Americana is often looked at as a singer-songwriters’ genre, but any number of fantastic instrumentalists have contributed to the field. Two of the best guitarists in Americana, Sonny Landreth and Cyndi Cashdollar, brought the audience at City Winery to a hushed reverie recently with a set of electric/acoustic duets. Sonny paired his electric guitar, as well as his vocals, with Cyndi’s dobro (a form of resonator) and lap steel guitars, for a performance that was, as Cyndi said, “just like in your living room.”
Cindy and Sonny are well-known and frequently sought-out collaborators who’ve contributed to the work of many artists. Cindy came to attention as a member of Western swing revivalists Asleep at the Wheel, and she has worked with — to name just a few — Bob Dylan, Van Morrison, and Ryan Adams. Sonny has recorded with Dolly Parton, Mark Knopfler, and Jimmy Buffett; Eric Clapton has called him one of the most advanced guitarists in the world. In August 2018, he appeared at The Birchmere with John Hiatt.
Born and raised in Mississippi, Sonny now makes his home in Lafayette, Louisiana. His music contains the multitude of tributaries that run into the river’s delta, combining the traditions of white settlers and the sounds of the African diaspora: Cajun zydeco from the bayous and the blues of sharecroppers. On Nov. 7 at City Winery, Sonny and Cyndi covered blues classics including Muddy Waters “Walkin’ Around,” Elmore Leonard’s “It Hurts Me Too,” and Bill Bridgey’s “Key to the Highway,” which Sonny referred to as his personal theme song. “Prodigal Son,” written by Robert Wilkins, was famously covered by the Rolling Stones.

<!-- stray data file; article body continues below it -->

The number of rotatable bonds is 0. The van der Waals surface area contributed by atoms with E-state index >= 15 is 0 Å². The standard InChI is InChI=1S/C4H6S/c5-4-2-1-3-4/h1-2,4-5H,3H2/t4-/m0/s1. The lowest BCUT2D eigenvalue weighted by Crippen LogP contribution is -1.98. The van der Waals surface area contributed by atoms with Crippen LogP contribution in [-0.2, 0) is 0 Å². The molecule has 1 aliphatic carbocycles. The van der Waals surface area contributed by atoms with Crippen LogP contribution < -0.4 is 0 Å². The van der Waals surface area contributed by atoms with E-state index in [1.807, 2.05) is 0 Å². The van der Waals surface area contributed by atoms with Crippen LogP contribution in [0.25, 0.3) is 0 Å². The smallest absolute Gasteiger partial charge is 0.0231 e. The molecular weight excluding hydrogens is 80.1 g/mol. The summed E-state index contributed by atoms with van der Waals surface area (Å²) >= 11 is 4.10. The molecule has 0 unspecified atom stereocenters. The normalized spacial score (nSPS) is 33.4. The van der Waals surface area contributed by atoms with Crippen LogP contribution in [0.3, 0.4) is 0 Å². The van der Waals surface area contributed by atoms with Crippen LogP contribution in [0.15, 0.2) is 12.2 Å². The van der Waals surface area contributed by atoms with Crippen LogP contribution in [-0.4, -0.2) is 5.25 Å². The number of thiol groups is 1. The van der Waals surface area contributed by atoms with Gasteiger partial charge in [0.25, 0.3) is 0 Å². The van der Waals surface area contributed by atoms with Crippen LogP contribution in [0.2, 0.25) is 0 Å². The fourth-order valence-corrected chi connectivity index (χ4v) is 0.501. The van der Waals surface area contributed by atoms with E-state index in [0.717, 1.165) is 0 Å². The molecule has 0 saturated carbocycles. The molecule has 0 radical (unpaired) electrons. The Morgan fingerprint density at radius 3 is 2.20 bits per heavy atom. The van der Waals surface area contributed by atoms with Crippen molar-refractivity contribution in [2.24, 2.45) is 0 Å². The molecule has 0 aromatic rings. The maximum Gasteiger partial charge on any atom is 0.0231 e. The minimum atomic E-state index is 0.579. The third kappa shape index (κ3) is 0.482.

Stream Recorded Live in Lafayette by Sonny Landreth on Spotify:
Cyndi brought a bluegrass influence to show, dedicating a song to Josh Graves, who played dobro with Flatt & Scruggs. She has a new solo album coming out in January, and it features a number of guest artists, including Sonny.
Sonny displayed a good humor about his under-the-radar status, joking about his “Creole Angel” being “a hit in Poland in 1997.” The Cajun theme ran through the last piece of the evening, “Back to Bon Teche.” “All About You,” he quipped, was “indeed about each and every one of you.” “Congo Square,” he remarked humbly, has been covered — and done better, in his opinion — by others. Sonny included a new tune, “Blacktop Run,” in the evening’s entertainment.
As one member of the audience commented, Sonny’s voice has lost none its quality with age. And for magic on the guitar, it’s hard to find anyone better than these two aces.